Role of the epidemiology units from local public health agencies in the new triage scheme

I already described above how epidemiology units need to address fundamental aspects of viral transmission which occurs while social distancing edicts are in place. In the new triage protocol, these units would take on added responsibility, assuming the function of identifying, contacting, and following up with the short social distance contacts of all new SARS-CoV-2 cases. I don’t think this needs to be onerous or involve any invasion of privacy or loss of personal freedoms. In effect, their work would ensure individuals at elevated risk for new infections get tested and at a minimum, are allowed access to prophylactic HC (see above and AZ).

Integrating risk factors and social media into their daily functions might forever alter the nature of the work conducted by local epidemiology units. They could be the means by which the public learns information about the levels of residual viral reservoirs which exist in their region. I didn’t touch on the potential social media tools they might use in this task. Clearly, there have been many ingenious answers proposed recently for interrogating how a person’s interactions might contribute to virus transmission; for example, see MIT’s new app which looks to use individuals' smartphones as tools for automatic COVID-19 contact tracing.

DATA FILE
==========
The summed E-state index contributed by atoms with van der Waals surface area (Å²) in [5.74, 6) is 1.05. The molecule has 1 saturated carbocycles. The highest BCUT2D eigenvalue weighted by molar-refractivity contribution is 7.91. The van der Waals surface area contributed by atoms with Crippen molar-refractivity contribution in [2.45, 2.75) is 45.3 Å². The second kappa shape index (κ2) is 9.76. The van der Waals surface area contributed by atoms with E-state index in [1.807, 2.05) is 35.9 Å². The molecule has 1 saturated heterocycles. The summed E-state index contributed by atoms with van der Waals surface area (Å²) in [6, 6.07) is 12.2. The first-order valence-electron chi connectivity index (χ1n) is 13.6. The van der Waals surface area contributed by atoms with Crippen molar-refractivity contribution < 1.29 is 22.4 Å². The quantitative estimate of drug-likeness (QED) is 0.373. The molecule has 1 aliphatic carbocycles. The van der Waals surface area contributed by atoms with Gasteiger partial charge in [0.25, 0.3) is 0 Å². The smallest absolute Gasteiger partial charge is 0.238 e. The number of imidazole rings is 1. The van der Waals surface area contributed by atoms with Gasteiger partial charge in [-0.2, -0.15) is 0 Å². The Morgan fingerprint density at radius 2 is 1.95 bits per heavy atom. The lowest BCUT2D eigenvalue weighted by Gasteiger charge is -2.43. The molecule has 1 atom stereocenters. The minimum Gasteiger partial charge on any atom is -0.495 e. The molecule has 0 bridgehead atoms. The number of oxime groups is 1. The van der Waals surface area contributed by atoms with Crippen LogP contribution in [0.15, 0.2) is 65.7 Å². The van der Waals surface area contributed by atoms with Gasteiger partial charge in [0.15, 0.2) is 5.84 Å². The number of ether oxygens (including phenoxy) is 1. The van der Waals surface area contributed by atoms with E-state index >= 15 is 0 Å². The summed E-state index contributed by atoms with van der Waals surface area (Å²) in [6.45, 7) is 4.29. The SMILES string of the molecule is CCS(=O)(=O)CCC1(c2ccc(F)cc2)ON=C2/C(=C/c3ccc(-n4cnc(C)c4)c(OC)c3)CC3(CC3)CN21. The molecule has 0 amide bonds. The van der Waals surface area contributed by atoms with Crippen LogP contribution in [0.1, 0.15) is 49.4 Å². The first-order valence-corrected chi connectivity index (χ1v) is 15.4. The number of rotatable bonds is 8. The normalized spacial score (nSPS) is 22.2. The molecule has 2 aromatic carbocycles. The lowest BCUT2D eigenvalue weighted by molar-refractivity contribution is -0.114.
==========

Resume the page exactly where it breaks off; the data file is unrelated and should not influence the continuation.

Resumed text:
Metrics for resumption of normal life

I have argued that the proposed triage method could be the basis of metrics used for returning to work. I think that establishing the number of new SARS-CoV-2 infections daily could serve as the primary determinant in whether normal life should be resumed. Other metrics such as the number of persons with SARS-CoV-2 infections being admitted to the hospital on a daily basis, the number of SARS-CoV-2 cases being treated with HC, and the percentage which are responding, are other possible metrics by which we could base the decision to resume normal life. People would welcome hard evidence to make personal decisions. Governors and government agencies would too.

What Others Suggest